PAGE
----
Jul-31-2017

The Fucking Godoys

Written by  Greg Beans

 

Art and Steve’s influence on the skateboard community goes beyond explaining to the regular Joe. In fact, it goes beyond skateboarding and runs deeply into the art and tattooing communities and punk rock music being in a family tree of some of their influences like the MC5, Stooges, Chelsea, The Vibrators and Cock Sparrer. Their experiences in life and skateboarding paved the way for The Godoys to express themselves for who they are. And if you know Art and/or Steve, you know that they do not withhold their thoughts about anyone and anything. They are straightforward; they are blunt. You will hear a lot of “fucks” and “shit” and other words that virtuous ears will begin to bleed. But that is who they are; it is perfect, and nobody should give two fucks. That candidness feeds from their experiences.

godoy bros skating

The Godoys connect more than twins. The connection they have is unlike any other twins. They work best “when together. It seems like we are one complete person.” There “is a certain sense of power that we have when we walk the streets together or play in a band together or show up at the skate park together.” There is a sense of confidence, power if you will, that shows in their creative work as well. The Godoys have always done their own thing and could give a fuck what people think. They rely on each other in ways similar to their early days in “survival mode” being homeless in Texas. They will never forget the cause.


The Beginning

My grandmother told me once that the best place to start is from the beginning. Steve and Art Godoy began their journey in the 1970s East Coast skate scene, but Steve will be the first one to tell you that skating on the East Coast was a drag. Nobody knew each other really. There were some places that had a small scene like Philadelphia and New Jersey (Cherry Hill). Steve and Art didn’t know the Jersey or Philly hometown heroes like Groholski and Victor Perez; they “were just kids, seeing these guys rip.” Already understanding that they were just a little different than all the “fucking squares” where they lived, they turned to half pipes and street riding banks and curbs when the weather permitted because they had no other choice. Trying to relate to those hicks who were chewing tobacco drove the two of them nuts. Skateboarding foreshadowed the conscious and sometime unconscious decisions to choose the path they wanted to choose. Steve admits that skateboarding was the savior from all the stupid shit that we, as skaters, could possibly have done. Like a lot of skaters, the ironic skateboarding life kept us out of trouble; but at the same time, fulfilled the adrenaline high we all search for.

The transiency life began in full force with the commitment to skateboarding. Their mom kicked them out of the house when they were in the 10th grade because they were tearing shit up. They were difficult to handle. Admittedly, they were just out of control. They never used drugs or alcohol; they were and still are straight-edge. They were just a “handful.” So they went to live with their dad in Mexico City.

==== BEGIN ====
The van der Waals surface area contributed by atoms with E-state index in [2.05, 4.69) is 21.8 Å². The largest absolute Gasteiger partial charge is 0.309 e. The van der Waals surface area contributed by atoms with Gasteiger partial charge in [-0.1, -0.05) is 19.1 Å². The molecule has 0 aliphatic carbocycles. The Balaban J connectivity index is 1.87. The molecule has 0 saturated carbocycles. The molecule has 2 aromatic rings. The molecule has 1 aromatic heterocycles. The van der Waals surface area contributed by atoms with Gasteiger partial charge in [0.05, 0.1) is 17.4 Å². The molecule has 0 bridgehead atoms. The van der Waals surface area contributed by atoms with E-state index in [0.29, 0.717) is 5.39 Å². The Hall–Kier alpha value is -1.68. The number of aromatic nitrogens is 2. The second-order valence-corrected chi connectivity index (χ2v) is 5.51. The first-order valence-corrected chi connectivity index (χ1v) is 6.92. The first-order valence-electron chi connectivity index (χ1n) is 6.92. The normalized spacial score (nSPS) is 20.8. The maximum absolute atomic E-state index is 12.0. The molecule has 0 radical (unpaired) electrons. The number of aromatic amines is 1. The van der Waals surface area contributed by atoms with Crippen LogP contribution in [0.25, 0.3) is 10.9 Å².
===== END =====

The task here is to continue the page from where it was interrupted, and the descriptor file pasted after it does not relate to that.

This was a blessing in disguise. There, they continued to skate, getting more involved in the growing Mexican skate scene of the early 1980s. Mexico had a crazy skate scene back then; the Godoys embraced every part of it, even though the parks and terrain were not exactly “optimal.” They began skating a park named Skate-O-Rama designed by Peralta, Alva, and Waldo Autry. There, they skated “the Perfect Bowl,” but Steve contends that is was “far from perfect; it was a piece of shit but it had good vert.” They also skated Dogtown Skatepark’s “rad keyhole” during that time.

Mexico was pretty short lived, though. They were shipped back to Pennsylvania to live with their mom to finish up high school; they were kicked out again! Back to Mexico City; then; they hit Dallas, Texas and back to Pennsylvania, where they began doing some ‘home made tattoos’ on themselves using safety pins or exacto blades and black drawing ink for their tools.

They got sponsored in Dallas, just before they got back to Pennsylvania, by Zorlac because of their exploits in Texas skating The Blue Ramp and The Clown Ramp. Texas had the raddest “underground” vert scene. So many hard rippers were coming out of Texas at the time. Skaters like Craig Johnson, John Gibson, and Dan Wilkes. A memorable moment was at a contest and seeing Jeff Phillips “the best skater we [Art and Steve] had ever seen in our lives. We were like ‘Oh shit! This is real skateboarding!’” Using Phillips as a gauge knowing they were going to have to rip it up, Art got first in the non-sponsored am division, and Steve got 3rd. Zorlac sponsored Art, while through Jeff Newton (owner of Zorlac),Powell sponsored Steve. It was the first time the Godoys were on a different team. The awkwardness and the fact that Steve “didn’t feel [Powell] was punk enough ” ended that sponsorship; Steve left and went over to Zorlac.

Homeless

While they were living in Texas, they began to experience first-hand that it was the Godoys versus the world. Essentially, they were homeless and/or transient most of the time in Texas. They skated a lot, but getting a “real job” was the last thing they wanted to do. In reality, they did have jobs here and there. They silk screened for Zorlac, where the smell of the enamel was enough to fuck you up. It was here where tattooing began to become an outlet for their art. They continued doing homemade poke tattoos on their arms.